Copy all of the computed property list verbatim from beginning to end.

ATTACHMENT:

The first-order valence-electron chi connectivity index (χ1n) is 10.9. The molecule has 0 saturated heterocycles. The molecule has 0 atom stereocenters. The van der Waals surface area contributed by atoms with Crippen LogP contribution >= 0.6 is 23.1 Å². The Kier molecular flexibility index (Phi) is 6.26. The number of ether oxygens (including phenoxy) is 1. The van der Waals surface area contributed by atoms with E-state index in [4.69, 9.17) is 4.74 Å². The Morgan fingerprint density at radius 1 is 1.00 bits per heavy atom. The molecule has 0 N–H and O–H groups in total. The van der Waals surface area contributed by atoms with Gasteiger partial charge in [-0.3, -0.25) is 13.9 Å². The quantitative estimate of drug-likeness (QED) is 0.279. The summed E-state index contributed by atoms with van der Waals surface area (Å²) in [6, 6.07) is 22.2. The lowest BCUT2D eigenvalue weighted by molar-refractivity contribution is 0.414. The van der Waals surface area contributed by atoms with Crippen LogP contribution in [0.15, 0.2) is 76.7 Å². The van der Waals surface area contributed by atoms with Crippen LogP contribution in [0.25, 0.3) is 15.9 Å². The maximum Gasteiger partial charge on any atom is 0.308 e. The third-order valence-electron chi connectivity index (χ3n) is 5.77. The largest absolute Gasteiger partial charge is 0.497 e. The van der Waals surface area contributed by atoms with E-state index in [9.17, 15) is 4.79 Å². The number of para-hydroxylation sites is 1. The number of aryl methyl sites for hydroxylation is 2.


The first-order valence-electron chi connectivity index (χ1n) is 10.9. The molecule has 0 saturated heterocycles. The molecule has 0 atom stereocenters. The van der Waals surface area contributed by atoms with Crippen LogP contribution >= 0.6 is 23.1 Å². The Kier molecular flexibility index (Phi) is 6.26. The number of ether oxygens (including phenoxy) is 1. The van der Waals surface area contributed by atoms with E-state index in [4.69, 9.17) is 4.74 Å². The Morgan fingerprint density at radius 1 is 1.00 bits per heavy atom. The molecule has 0 N–H and O–H groups in total. The van der Waals surface area contributed by atoms with Gasteiger partial charge in [-0.3, -0.25) is 13.9 Å². The quantitative estimate of drug-likeness (QED) is 0.279. The summed E-state index contributed by atoms with van der Waals surface area (Å²) in [6, 6.07) is 22.2. The lowest BCUT2D eigenvalue weighted by molar-refractivity contribution is 0.414. The van der Waals surface area contributed by atoms with Crippen LogP contribution in [0.15, 0.2) is 76.7 Å². The van der Waals surface area contributed by atoms with Crippen LogP contribution in [0.25, 0.3) is 15.9 Å². The maximum Gasteiger partial charge on any atom is 0.308 e. The third-order valence-electron chi connectivity index (χ3n) is 5.77. The largest absolute Gasteiger partial charge is 0.497 e. The van der Waals surface area contributed by atoms with E-state index in [9.17, 15) is 4.79 Å². The number of para-hydroxylation sites is 1. The number of aryl methyl sites for hydroxylation is 2.